Vaccination funding: Labor MP Shane Broad with concerned parent Tracy Lee are pushing for government funding of the B strain meningococcal vaccine.
East Devonport’s Tracy Lee describes herself as a “worried parent just wanting the best for her kids and community” which is why she is calling on the government to cover the B strain meningococcal vaccine.
This comes after a four-year-old Devonport girl, and a 15-year-old Launceston boy were diagnosed with thedisease in the past week.
“I want action now, not waiting down the track. I want free vaccinations for all,” she said.
Ms Lee said she was unsure how long she would have to wait to get her son vaccinated.
“Why should we put a price on a child’s head. What’s it going to take to get something done, is it going to take a death?” she said.
A statewide meningococcal vaccine program has been rolled out by the state government, but it doesn’t cover the B strain.
Under that program, all Tasmanians born after 1 August, 1997 and at least six weeks old are eligible for a free meningococcal vaccination covering the strains A, C, W and Y.
A B strain vaccination is available via private prescription from a GP.
Labor MP Shane Broad is also calling on the government to fund the B strain vaccine and set up clinics in the North and North-West of the state.
“I think now that the last two cases have been the B strain the government should be considering rolling out the B strain on the vaccine program and start a clinic in Devonport to cut out the waiting times to see a doctor when it’s vitally important to do so in a timely manner,” he said.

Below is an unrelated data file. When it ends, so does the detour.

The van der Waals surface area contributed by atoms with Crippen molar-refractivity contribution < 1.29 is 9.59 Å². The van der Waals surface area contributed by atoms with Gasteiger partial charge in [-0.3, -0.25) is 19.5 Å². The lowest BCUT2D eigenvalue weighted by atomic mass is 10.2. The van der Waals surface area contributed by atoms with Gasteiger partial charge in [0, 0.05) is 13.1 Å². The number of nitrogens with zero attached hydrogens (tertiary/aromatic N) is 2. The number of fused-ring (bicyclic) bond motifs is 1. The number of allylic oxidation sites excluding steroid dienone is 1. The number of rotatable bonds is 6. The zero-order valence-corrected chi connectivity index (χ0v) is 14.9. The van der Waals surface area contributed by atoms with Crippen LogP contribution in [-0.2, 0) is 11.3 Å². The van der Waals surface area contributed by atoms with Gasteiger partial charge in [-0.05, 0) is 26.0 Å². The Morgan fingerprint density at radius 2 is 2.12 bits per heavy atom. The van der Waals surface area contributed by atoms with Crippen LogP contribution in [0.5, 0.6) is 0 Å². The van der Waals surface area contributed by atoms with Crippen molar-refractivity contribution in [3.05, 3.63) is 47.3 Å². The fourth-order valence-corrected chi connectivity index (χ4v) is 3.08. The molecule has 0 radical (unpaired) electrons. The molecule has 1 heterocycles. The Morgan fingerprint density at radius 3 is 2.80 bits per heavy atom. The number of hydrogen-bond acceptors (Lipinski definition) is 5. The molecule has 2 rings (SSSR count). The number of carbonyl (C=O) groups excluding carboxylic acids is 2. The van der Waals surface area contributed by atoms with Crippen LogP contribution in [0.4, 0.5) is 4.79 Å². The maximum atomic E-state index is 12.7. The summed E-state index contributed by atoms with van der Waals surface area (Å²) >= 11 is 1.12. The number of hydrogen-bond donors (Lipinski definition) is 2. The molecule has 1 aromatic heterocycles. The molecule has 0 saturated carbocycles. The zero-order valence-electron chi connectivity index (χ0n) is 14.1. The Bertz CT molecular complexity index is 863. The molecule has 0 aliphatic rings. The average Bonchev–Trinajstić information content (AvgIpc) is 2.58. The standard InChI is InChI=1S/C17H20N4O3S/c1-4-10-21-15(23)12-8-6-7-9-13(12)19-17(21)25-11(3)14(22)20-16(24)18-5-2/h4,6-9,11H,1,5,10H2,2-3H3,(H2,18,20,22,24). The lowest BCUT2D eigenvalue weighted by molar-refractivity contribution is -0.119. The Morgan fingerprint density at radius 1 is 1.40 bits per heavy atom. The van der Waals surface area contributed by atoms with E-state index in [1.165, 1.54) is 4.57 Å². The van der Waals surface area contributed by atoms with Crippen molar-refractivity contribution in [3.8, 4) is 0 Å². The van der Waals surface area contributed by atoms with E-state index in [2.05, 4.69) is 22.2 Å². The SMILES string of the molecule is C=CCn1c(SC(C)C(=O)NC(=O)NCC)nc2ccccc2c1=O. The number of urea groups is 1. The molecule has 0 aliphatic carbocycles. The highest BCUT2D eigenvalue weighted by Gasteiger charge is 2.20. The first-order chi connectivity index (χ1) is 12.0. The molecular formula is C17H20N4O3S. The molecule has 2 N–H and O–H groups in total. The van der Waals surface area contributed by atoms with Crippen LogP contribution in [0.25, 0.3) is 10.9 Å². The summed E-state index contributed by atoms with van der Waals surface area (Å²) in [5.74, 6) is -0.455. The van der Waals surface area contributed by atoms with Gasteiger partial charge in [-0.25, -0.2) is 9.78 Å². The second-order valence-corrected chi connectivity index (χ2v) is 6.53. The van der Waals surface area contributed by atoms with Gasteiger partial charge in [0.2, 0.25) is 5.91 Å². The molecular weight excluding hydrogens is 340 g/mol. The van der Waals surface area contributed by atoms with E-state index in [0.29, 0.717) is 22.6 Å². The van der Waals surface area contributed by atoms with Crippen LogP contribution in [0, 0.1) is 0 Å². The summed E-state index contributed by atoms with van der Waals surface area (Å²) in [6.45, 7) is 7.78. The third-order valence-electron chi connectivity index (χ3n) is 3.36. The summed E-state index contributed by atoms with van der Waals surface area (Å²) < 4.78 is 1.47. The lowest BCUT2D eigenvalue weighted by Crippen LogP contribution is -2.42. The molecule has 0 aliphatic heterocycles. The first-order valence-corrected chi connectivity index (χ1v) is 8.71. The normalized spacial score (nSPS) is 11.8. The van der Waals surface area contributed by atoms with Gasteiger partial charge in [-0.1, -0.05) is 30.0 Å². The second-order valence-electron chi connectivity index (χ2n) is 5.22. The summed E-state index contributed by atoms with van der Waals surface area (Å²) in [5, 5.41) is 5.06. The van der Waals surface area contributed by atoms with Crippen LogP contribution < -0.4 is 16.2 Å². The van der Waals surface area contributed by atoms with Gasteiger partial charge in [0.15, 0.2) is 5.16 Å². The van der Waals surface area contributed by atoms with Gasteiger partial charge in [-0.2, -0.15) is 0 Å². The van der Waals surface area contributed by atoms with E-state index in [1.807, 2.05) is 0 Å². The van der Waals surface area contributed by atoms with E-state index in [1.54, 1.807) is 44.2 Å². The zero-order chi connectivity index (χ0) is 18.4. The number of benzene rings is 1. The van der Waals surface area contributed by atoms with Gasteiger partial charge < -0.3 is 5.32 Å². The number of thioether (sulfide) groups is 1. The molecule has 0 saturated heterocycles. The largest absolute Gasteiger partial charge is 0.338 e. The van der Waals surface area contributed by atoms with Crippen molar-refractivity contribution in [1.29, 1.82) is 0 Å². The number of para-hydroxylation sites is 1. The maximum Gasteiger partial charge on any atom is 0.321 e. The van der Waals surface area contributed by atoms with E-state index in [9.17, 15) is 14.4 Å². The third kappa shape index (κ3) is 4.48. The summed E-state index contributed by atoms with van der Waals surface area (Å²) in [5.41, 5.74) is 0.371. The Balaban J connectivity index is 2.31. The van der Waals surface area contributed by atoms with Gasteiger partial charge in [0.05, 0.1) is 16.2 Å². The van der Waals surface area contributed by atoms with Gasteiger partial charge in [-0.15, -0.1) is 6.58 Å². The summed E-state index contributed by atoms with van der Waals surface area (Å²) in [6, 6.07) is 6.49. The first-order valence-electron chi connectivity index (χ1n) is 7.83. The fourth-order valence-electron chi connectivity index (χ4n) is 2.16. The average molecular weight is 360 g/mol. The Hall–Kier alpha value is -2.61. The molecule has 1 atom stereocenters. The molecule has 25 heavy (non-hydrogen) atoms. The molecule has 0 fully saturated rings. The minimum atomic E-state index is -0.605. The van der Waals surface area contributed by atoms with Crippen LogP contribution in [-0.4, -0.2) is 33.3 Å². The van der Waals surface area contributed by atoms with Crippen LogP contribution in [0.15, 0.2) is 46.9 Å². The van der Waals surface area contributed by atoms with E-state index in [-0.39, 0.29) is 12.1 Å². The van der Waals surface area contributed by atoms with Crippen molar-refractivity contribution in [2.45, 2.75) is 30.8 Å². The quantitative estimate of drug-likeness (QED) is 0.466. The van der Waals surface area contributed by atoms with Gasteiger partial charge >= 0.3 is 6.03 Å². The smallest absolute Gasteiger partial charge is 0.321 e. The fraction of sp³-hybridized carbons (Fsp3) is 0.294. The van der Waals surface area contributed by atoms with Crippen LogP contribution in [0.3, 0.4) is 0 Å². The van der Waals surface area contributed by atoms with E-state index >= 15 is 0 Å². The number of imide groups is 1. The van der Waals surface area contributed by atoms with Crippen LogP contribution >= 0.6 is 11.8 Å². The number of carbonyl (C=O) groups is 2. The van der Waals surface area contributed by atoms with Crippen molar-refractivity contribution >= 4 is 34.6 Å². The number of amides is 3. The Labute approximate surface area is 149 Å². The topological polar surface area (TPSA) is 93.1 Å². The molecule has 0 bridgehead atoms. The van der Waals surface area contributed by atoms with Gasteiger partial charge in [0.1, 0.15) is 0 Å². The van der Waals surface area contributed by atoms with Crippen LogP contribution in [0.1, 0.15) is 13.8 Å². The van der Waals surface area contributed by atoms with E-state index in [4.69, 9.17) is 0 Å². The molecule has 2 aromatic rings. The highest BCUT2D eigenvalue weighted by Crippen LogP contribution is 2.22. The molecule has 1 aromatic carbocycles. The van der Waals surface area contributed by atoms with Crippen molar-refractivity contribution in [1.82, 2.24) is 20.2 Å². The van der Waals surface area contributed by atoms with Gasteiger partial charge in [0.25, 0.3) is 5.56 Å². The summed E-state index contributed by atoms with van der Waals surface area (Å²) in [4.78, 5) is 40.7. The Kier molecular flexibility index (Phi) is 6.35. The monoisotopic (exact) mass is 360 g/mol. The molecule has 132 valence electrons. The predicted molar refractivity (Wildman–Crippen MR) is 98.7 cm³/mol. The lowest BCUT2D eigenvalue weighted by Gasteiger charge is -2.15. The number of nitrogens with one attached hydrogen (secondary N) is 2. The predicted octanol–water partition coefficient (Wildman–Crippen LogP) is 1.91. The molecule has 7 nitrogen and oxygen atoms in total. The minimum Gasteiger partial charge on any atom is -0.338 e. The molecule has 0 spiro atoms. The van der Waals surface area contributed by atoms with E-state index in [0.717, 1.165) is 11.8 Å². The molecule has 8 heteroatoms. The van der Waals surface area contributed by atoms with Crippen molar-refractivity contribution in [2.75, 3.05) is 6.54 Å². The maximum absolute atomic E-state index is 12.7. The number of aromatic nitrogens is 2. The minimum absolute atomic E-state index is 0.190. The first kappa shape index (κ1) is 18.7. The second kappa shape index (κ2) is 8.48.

“The other issue is that if you have a child under ten-years-old, you can’t get vaccinated at a chemist you have to go to a doctor.
“I have three young kids and when my wife rang the doctors, they said we couldn’t get in for four weeks.”
Health Minister Michael Ferguson said it was “disappointing to see Labor playing politics with this issue yet again.”
“We acknowledge the strong community interest in this issue and will continue to follow the advice of Public Health experts, who have consistently advised that the focus of Tasmania’s broad-scale immunisation program must be on Meningococcal W,” he said
“Tasmanians can be assured that I have raised the prospect ofvaccinations with my federal, state and territory health minister colleagues as recently as last month on this, and the Australian Government has agreed to do everything it can to accelerate consideration of the B strain vaccine on the PBS.”
The symptoms ofcan include fever, severe headache, confusion, severe muscle pain, and rash.
SOURCE: The Advocate